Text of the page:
Review: Rampage

Score: C+

Director: Brad Peyton

Cast: Dwayne Johnson, Naomie Harris, Jeffrey Dean Morgan, Malin Akerman

Running Time: 107 Minutes

Rated: PG-13

Even with an extremely low bar to clear, we still haven't gotten a good video game adaptation. Rampage comes closest, mostly by virtue of not taking itself too seriously, but it's still a miss.

The good news, as expected, is the Rock valiantly carries this ridiculous premise on his broad shoulders. Based on one of my favorite video games as a kid – but with more plot than this requires – Johnson plays Davis, a primatologist who has a close relationship with George, an albino gorilla he personally rescued from poachers. George gets exposed to a canister of an engineered chemical that fell to earth from a crashed space station, causing him to grow rapidly and display uncharacteristically aggressive behavior.

I was honestly shocked how the film develops the emotional connection they share in such a short amount of time. The motion-capture performance of Jason Liles and the special effects aren't on the level of the recent Planet of the Apes films, but it's not that far off.

The chemical that caused George to hulk out (and also modify a wolf in Wyoming and an alligator in Florida) was created by Energyne, your standard evil corporation, run by an ice queen (Malin Akerman) and her doltish brother (Jake Lacy). A former Energyne employee (Naomie Harris, slumming it) joins up with Davis to help him understand the chemical and how they might save George.

But George's mini-rampages at the wildlife sanctuary where he lives catches the attention of the U.S. government, particularly a shady operative played by Jeffrey Dean Morgan. He acts like he just walked in from a different movie entirely, specifically Sicario, since he's basically doing the same cowboy schtick Josh Brolin did in that much more somber film.

When Rampage works, it's not taking itself too seriously. Unfortunately, the movie seems to be at odds with itself over just how intense it needs to be. That was bound to happen with the movie's four credited writers, including Ryan Engle (The Commuter), the creators of the USA show Colony, and Adam Styzkiel (Due Date). That means the dialogue usually follows a pattern of passable human conversation, super-clunky exposition, then a B-minus quip. It also can't decide if it wants to be absurd and bloodless, or realistically violent. Some people get comically eaten whole just like in the game. But one scene, in which a black-ops squadron gets taken down by a mutant wolf, features a shocking amount of blood and entrails.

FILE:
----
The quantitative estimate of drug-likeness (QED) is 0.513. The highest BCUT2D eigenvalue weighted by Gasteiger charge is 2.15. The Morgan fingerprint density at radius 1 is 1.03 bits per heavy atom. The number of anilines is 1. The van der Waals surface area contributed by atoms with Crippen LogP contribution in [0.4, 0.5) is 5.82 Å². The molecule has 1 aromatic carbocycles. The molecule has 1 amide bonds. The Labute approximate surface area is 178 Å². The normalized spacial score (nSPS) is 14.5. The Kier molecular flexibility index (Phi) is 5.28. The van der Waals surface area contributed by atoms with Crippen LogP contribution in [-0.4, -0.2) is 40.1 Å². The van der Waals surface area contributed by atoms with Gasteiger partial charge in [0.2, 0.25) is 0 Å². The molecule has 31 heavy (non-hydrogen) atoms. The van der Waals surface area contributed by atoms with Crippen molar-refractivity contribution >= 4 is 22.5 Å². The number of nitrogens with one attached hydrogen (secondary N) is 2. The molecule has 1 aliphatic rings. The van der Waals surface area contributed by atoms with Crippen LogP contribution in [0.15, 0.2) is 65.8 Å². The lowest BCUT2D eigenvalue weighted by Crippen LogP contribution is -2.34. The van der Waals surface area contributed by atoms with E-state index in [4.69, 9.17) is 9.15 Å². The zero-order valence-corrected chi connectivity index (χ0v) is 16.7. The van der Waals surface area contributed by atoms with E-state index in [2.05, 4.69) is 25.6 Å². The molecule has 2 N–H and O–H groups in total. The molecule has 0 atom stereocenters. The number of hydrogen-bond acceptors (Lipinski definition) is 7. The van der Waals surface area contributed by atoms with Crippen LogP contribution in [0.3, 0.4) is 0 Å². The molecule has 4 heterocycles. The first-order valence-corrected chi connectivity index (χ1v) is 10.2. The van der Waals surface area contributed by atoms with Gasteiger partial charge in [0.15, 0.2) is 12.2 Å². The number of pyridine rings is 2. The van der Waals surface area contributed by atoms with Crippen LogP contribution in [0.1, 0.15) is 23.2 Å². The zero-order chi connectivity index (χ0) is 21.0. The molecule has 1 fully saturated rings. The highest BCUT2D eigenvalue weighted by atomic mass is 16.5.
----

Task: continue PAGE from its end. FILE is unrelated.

Ultimately, Rampage is too much of a mixed bag to fully recommend. The final 30 minutes or so is purely entertaining, both for fans of the game and monster movies in general. Yet most of what comes before feels too much like a game: serviceable-at-best dialogue, an abundance of set-pieces, and obstacles that only seem like filler. It's almost worth it to get to all the wanton destruction.




About Kip Mooney

Kip Mooney
Like many film critics born during and after the 1980s, my hero is Roger Ebert. The man was already the best critic in the nation when he won the Pulitzer in 1975, but his indomitable spirit during and after his recent battle with cancer keeps me coming back to read not only his reviews but his insightful commentary on the everyday. But enough about a guy you know a lot about. I knew I was going to be a film critic—some would say a snob—in middle school, when I had to voraciously defend my position that The Royal Tenenbaums was only a million times better than Adam Sandler’s remake of Mr. Deeds. From then on, I would seek out Wes Anderson’s films and avoid Sandler’s like the plague. Still, I like to think of myself as a populist, and I’ll be just as likely to see the next superhero movie as the next Sundance sensation. The thing I most deplore in a movie is laziness. I’d much rather see movies with big ambitions try and fail than movies with no ambitions succeed at simply existing. I’m also a big advocate of fun-bad movies like The Room and most of Nicolas Cage’s work. In the past, I’ve written for The Dallas Morning News and the North Texas Daily, which I edited for a semester. I also contributed to Dallas-based Pegasus News, which in the circle of life, is now part of The Dallas Morning News, where I got my big break in 2007. Eventually, I’d love to write and talk about film full-time, but until that’s a viable career option, I work as an auditor for Wells Fargo. I hope to one day meet my hero, go to the Toronto International Film Festival, and compete on Jeopardy. Until then, I’m excited to share my love of film with you.

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